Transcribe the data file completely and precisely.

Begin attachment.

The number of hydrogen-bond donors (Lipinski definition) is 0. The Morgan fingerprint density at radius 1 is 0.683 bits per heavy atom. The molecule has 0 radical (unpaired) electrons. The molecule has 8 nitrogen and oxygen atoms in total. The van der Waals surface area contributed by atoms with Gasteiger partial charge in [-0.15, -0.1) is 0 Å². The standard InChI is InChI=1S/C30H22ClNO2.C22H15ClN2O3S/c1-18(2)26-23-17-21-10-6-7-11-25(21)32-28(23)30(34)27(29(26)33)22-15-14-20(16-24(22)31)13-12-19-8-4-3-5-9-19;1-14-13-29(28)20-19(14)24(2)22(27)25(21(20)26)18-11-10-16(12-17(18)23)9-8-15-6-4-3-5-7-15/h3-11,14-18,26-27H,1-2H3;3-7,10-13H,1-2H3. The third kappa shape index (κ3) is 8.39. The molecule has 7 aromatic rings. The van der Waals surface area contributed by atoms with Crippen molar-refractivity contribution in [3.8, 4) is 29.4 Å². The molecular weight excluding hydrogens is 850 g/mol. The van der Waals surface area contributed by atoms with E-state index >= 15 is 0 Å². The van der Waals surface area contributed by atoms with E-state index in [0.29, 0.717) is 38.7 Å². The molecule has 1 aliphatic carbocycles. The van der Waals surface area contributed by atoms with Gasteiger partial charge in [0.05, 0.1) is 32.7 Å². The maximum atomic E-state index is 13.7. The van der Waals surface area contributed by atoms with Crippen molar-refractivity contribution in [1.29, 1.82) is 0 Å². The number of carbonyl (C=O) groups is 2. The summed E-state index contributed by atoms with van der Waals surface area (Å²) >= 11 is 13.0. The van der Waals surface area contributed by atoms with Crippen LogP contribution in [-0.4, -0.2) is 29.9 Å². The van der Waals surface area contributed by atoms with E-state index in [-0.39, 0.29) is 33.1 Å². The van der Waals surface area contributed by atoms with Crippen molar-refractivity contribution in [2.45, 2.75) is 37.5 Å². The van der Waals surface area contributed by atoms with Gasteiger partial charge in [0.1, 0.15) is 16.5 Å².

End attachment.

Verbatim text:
The number of hydrogen-bond donors (Lipinski definition) is 0. The Morgan fingerprint density at radius 1 is 0.683 bits per heavy atom. The molecule has 0 radical (unpaired) electrons. The molecule has 8 nitrogen and oxygen atoms in total. The van der Waals surface area contributed by atoms with Gasteiger partial charge in [-0.15, -0.1) is 0 Å². The standard InChI is InChI=1S/C30H22ClNO2.C22H15ClN2O3S/c1-18(2)26-23-17-21-10-6-7-11-25(21)32-28(23)30(34)27(29(26)33)22-15-14-20(16-24(22)31)13-12-19-8-4-3-5-9-19;1-14-13-29(28)20-19(14)24(2)22(27)25(21(20)26)18-11-10-16(12-17(18)23)9-8-15-6-4-3-5-7-15/h3-11,14-18,26-27H,1-2H3;3-7,10-13H,1-2H3. The third kappa shape index (κ3) is 8.39. The molecule has 7 aromatic rings. The van der Waals surface area contributed by atoms with Crippen molar-refractivity contribution in [3.8, 4) is 29.4 Å². The molecular weight excluding hydrogens is 850 g/mol. The van der Waals surface area contributed by atoms with E-state index >= 15 is 0 Å². The van der Waals surface area contributed by atoms with E-state index in [0.29, 0.717) is 38.7 Å². The molecule has 1 aliphatic carbocycles. The van der Waals surface area contributed by atoms with Gasteiger partial charge in [0.05, 0.1) is 32.7 Å². The maximum atomic E-state index is 13.7. The van der Waals surface area contributed by atoms with Crippen molar-refractivity contribution in [1.29, 1.82) is 0 Å². The number of carbonyl (C=O) groups is 2. The summed E-state index contributed by atoms with van der Waals surface area (Å²) >= 11 is 13.0. The van der Waals surface area contributed by atoms with Crippen LogP contribution in [-0.4, -0.2) is 29.9 Å². The van der Waals surface area contributed by atoms with E-state index in [-0.39, 0.29) is 33.1 Å². The van der Waals surface area contributed by atoms with Crippen molar-refractivity contribution in [2.45, 2.75) is 37.5 Å². The van der Waals surface area contributed by atoms with Gasteiger partial charge in [0.1, 0.15) is 16.5 Å².